Five Craft Books Off the Beaten Path
By Katharine Coldiron
Writers at all stages of their careers need help understanding where they’re going. Sometimes, when a writer gets stuck, a craft book can help unstick her. Many craft books offer general information about how writing works, or how to structure a novel or short story in an overall sense, while others zero in on particular aspects of the craft. Graywolf Press’s excellent “Art of” series, for example, focuses on particular topics in short books: Charles Baxter on The Art of Subtext, Mark Doty on The Art of Description, and so on.
The same general books come up over and over again in conversation whenever a writer asks for writing reference recommendations: Bird by Bird, Writing Down the Bones, Stephen King’s On Writing. All of these books have merit, of course, but there are plenty of craft books out there that rarely get recommended, some of which offer more memorable or practical advice than the giants of the genre. Here are five craft books off the beaten path.
- Plotto, William Wallace Cook
The first book on the list is also the weirdest. If you ever wanted to assemble a plot the way a chemist assembles a formula, Plotto will teach you how. It offers hundreds of interlocking elements to help a writer compose a plot that’s familiar but also unique. Each plot has an A Clause (the Protagonist Clause), a B Clause (the middle of the story), and a C Clause (the ending). The book allows the writer to slap these clauses together, like a child’s three-part board book with different animals’ heads, torsos, and legs, and wind up with an entirely new creation. This book was first released in 1928, so the material can be slightly dated, but this is part of the fun. It’s a great book for inspiration, even if the writer feels awkward about assembling a plot so mechanically.
- This Won’t Take But a Minute, Honey, Steve Almond
A tiny secret weapon, this book has less than eighty pages, and is only available from the Harvard Book Store. It’s also a reversible book: one half consists of essays about writing, and the other is flash fiction, and the book must be flipped and reopened in order to read its other half. The essays on writing are invaluable. In tone, they are grumpy, thoughtful, determined, and insecure, and in content, they are years of hard-won writing lessons in extremely compressed form. Some of the essays invalidate other writing reference books on this list (which, after all, is what writing reference books do best—contradict each other); for example, “Plot is the mechanism by which your protagonist is forced up against her deepest fears and/or desires.” But if you still can’t come up with a plot, start with Plotto and work backward to a character with those deep fears and/or desires.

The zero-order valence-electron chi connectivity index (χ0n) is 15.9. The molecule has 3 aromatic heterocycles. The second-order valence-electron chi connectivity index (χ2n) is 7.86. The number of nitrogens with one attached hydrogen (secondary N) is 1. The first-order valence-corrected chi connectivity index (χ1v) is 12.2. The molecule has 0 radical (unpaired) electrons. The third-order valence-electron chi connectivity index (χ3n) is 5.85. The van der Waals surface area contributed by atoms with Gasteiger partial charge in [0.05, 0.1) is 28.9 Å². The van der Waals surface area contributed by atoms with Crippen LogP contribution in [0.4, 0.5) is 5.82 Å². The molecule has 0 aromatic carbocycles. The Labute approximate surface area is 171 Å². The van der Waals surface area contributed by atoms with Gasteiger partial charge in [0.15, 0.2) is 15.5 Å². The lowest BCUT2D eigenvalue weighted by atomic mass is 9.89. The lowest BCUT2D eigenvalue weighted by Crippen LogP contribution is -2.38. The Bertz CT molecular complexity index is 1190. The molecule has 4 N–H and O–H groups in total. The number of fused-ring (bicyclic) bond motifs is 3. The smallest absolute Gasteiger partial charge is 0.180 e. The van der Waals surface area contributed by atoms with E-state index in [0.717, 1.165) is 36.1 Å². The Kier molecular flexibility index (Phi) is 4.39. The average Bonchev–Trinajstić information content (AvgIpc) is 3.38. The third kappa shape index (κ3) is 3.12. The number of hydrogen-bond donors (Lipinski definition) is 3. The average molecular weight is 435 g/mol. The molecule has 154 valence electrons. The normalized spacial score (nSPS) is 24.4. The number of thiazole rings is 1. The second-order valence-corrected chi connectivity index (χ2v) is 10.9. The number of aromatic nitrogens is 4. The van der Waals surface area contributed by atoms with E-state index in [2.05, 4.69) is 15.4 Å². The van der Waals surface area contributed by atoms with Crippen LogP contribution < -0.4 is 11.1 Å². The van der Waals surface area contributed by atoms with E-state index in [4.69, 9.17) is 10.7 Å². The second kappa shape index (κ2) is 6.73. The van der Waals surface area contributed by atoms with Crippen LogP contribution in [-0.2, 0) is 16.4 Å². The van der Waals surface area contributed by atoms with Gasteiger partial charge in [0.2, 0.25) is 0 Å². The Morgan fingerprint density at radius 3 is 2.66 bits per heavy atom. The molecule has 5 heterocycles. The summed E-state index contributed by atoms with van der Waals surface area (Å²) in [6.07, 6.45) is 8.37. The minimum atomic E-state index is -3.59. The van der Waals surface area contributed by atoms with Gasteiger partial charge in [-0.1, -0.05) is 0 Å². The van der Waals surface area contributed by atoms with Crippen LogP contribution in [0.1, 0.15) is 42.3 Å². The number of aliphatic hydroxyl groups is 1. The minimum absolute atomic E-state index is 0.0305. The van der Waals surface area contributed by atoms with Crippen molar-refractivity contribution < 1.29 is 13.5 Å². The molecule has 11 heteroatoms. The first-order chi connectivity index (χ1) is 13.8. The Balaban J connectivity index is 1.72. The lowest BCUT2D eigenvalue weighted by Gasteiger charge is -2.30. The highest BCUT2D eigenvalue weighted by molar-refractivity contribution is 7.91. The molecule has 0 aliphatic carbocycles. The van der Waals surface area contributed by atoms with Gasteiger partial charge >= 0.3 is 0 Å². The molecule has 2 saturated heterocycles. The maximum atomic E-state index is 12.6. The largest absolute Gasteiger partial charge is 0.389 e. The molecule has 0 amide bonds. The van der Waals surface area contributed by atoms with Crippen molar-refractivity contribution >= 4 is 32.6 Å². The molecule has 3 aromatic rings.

- The Fire in Fiction, Donald Maass
Maass writes largely to an audience of commercial fiction authors with this book, but that does not mean that literary and nonfiction writers will learn nothing from it. This book truly teaches how to build a manuscript from the ground up, from word to sentence to paragraph to chapter to novel. It’s practical, detailed, and energetic. It’s a particularly good book for writers who have written a manuscript that they can’t get accepted and don’t understand why, or for writers who have talent but no toolbox. Maass is a superstar literary agent and author, and this book offers his proven expertise in how to make a manuscript great.
- Who’s Writing This?, ed. Daniel Halpern
Originally published in 1995 and reflecting the literary trends of that year, contributor-wise, this collection of 55 very short essays by 55 different authors offers an enormous amount of variety and wisdom. Immortals like Arthur Miller and Susan Sontag are here, but so are midlisters like Diane Johnson and Cecil Brown. Every writer was asked to reflect on the relationship between the author who writes and the person who occupies the same body as that author. The book was inspired by the short essay “Borges and I,” by Jorge Luis Borges, and each mini-essay in the book comes with a sketched or otherwise created self-portrait of the author. This collection is strange and self-contradictory, illuminating and soothing.
- Thanks and Sorry and Good Luck, Lee Klein
A compendium of the rejections written and sent by Lee Klein while he edited Eyeshot, this book is extremely funny, and no other book offers such useful information about the process by which stories come to be rejected. Sometimes the stories are easy to reject (“This is juvenile. No.”), and sometimes they are less so (“…but then, very sadly, I couldn’t really get into the rest. You’re trying to write a little too hard”). Klein remains as authentically present as he can for every author he’s turning down. This book offers hope for the oft-rejected that it’s not necessarily you, and it’s not necessarily the publication, but it might be that those two elements just can’t meet in the middle.
Self-Editing for Fiction Writers, Renni Browne & Dave King
Negotiating with the Dead, Margaret Atwood
Fruitflesh, Gayle Brandeis
Bringing the Devil to His Knees, ed. Charles Baxter & Peter Turchi
KATHARINE COLDIRON’s work has appeared in Ms., the Guardian, LARB, the Rumpus, and elsewhere. She lives in California and at kcoldiron.com.